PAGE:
Wednesday, February 06, 2008

How to Deliver a Baby

Dr. Ruth, from Ethiopia, was kind enough to send me these instructions (see this post for details on why). She also says she has lots of faith in me.

A. Basically a birth is an biological event and not a medical one. It becomes medical when things go wrong.
Of course, this would be my CONCERN!!!
It might help to know that a couple of years ago, a comatose woman who was pregnant delivered her baby in coma without any problems. It is a reflex thing.
I'm so relieved. I'll be sure to let Jenn know.

B. When the head is down it pushes with the contractions of the uterus basically by it self in the right way. It will make a turn in the birthcanal but that happens normally also by it self. (you can help a little bit, by turning it with your hand, but basically it is not necessary).
Can you see me doing this?

It is handy though, to support the baby with your hand and let your hand follow the movement of the baby, so it doesn’t fall on the floor.
Handy, yes.

C. When it goes to fast in the end there is a risk of tearing, but you can help to put some fingers between the vagina and anal wall to give some extra pressure at the skin.
Is this with the hand that is not busy keeping the baby from falling on the floor?

D. Now, what is good to have with you, in case the child gets born in the car!
Some pair of gloves, some blankets to wrap the baby in, two pieces of wrope ( 15 cm long and clean) to tie the cord, clean scissors. (and tissues/pieces of cloth).
Okay, I don't remember ANYTHING in the previous instructions involving rope!

In case the baby is born you have to tie the cord, otherwise blood floes back.
Oh, yeah. Just in case this birthing process ends with a BIRTH.

First you tie the cord (wrap it, knot it, wrap it around it, knot it: three times) 1,5 finger width (1- 2 cm ) from the bellybutton. Really tight. Then you tie it around 2 fingers width from the first tie, also really tied. Then you can cut it, in between, so the baby is loose, but you can also wait for the ambulance. Wrap the baby in warm blankets and/or lay it next to the mother. And wait for the placenta to come.
The ambulance. Through the crowds of demons. Right. But, now I see what the rope is for. What do we do with the placenta when it comes?

(when the baby is not responding: rub it firmly, slap its buttocks and when there is saliva at the mouth remove it with the tissue, so the baby breaths better)
I guess that is better than ME screaming "the baby is not responding, get a doctor!!!"

E. Now in case when things go wrong: arms or legs first, shoulders stuck, lots of bleeding, big tear: you have to go to the hospital. But know that, and you do not want that of course, but sometimes mothers arrive here after two days with a prolonged delivery and the child and mother get out alive. You will probably be in the hospital before that.
Here is where my mind starts to go blank . . . .

F. And first babies usually take 8-14 hours.
Very good news. I can breathe again

Love you, Ruth


EdistoCam said...

I‘m fascinated by the birthing instructions – seriously. General awareness of and appreciation for the delicacy of birth can never be overplayed. Perhaps there should be Public Service Announcements (PSA’s) broadcast regularly that review these basic steps. Special training and instructional videos – DVD’s might be distributed to business, airports and in-flight personnel, truck drivers, police, cab drivers, clergymen, folks whose professional and even personal lifestyles take them on non-routine paths where they encounter different people all the time.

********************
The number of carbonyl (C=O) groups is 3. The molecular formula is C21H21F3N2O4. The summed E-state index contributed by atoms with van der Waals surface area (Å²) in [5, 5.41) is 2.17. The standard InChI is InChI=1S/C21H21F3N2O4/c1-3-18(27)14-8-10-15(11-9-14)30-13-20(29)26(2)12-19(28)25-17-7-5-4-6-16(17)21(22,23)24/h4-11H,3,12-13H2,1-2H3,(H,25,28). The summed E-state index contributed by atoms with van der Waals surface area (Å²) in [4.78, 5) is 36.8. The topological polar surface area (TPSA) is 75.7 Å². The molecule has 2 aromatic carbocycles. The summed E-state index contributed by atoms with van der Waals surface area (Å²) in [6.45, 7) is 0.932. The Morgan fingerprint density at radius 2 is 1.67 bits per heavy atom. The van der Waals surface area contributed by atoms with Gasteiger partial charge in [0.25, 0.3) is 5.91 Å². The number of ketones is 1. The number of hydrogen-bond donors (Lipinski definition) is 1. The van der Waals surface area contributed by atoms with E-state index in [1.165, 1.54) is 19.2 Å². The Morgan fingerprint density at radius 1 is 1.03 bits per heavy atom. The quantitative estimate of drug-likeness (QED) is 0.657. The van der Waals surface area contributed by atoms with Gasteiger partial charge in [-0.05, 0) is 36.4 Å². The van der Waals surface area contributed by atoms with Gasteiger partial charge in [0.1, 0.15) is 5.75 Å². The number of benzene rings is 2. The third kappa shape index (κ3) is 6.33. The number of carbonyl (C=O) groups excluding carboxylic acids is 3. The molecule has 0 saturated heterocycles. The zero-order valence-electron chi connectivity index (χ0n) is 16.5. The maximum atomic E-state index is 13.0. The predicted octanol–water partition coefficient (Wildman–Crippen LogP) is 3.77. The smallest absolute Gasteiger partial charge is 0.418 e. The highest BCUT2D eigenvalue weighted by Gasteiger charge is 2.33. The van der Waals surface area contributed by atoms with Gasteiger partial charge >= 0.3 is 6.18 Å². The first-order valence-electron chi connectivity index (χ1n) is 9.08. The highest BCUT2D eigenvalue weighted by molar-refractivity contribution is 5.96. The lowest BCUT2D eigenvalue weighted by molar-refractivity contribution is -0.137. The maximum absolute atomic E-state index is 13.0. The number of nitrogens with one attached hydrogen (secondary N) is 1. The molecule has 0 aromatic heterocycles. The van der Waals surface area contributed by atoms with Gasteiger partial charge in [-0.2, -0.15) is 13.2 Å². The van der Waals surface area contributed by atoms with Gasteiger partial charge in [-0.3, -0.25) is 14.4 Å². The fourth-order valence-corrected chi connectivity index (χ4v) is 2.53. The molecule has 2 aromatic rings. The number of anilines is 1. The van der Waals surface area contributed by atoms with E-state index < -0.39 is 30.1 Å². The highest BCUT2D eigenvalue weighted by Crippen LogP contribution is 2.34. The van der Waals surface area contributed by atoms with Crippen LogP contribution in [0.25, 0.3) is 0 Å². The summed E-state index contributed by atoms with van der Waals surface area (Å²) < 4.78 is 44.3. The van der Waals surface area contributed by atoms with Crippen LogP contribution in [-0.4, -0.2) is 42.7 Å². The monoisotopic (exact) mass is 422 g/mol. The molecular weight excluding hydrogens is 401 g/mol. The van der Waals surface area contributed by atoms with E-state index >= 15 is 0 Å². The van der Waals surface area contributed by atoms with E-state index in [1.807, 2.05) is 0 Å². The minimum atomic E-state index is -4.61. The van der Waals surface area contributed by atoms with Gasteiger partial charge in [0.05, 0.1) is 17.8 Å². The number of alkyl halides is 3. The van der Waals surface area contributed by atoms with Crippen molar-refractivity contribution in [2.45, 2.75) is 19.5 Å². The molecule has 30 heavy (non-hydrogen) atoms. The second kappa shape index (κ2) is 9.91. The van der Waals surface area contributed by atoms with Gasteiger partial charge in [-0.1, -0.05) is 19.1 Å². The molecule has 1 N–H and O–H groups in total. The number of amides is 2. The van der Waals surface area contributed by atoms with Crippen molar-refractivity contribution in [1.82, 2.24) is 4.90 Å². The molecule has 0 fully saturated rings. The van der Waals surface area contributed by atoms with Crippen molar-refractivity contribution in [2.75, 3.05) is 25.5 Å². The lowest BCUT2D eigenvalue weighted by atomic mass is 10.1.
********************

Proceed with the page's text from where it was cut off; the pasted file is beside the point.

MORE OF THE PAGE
One might even carry certain birthing items in their car – obviously well packaged and sterilized – just in case of a roadside emergency.

Births in a car en-route to the hospital are not all that unusual. I often wonder about the statistics of taxicab deliveries. A little imagination can take it a step or two further – stuck in an apartment building elevator, premature arrival in an airplane – on a cruise ship – on a subway – in a theater – a restaurant, etc.

Also, ponder unusual births in a few other unusual but nevertheless realistic perspectives –

1. During the Blitz on London – or Allied bombing raids on Germany and Japan during WWII.

2. Baghdad in 2001, 2003 and even today.

3. Kenya – yesterday, today, and tomorrow…..

4. Pakistan – Afghanistan - Sudan and other horribly war torn 3rd World areas.

5. During a Tsunami, hurricane, flood or a tornado…

In so many instances, babies become instant victims of natural disaster or inhumanity, right at birth. And then what happens if there is a problem. As Dr. Ruth says – Births are biological events and only become medical when things go wrong. I salute all pregnant women, no matter who they are or where they are.

So make sure there’s plenty of hot water in the car on the way to Santiago.


Heidi Mehltretter said...
This comment has been removed by the author.
Heidi Mehltretter said...

I will. Thinking of how to carry it now, in fact.

The couple across the street from us had their first baby on the front porch, waiting for a cab. He is blind, and was scared to death that the child would have the cord wrapped around his head and he would not see it. Thankfully, all went well.

Makes for an exciting story!

The Barr Family said...

Hey wait! Why did I spend so much time and money going to school to learn how to do that? if this is all you need to know then why did I become a Certified Nurse Midwife?

I loved the previous comment- because I often think of that...the babies born in the direct aftermath of katrina- that type of thing.

I do think she forgot to say if the cord is around the neck then you just have to gently unloop it from the babies head- before the baby is all the way out...of course that would be with your third hand that is not supporting the perinium and the other hand that is making sure the baby doesn't fall.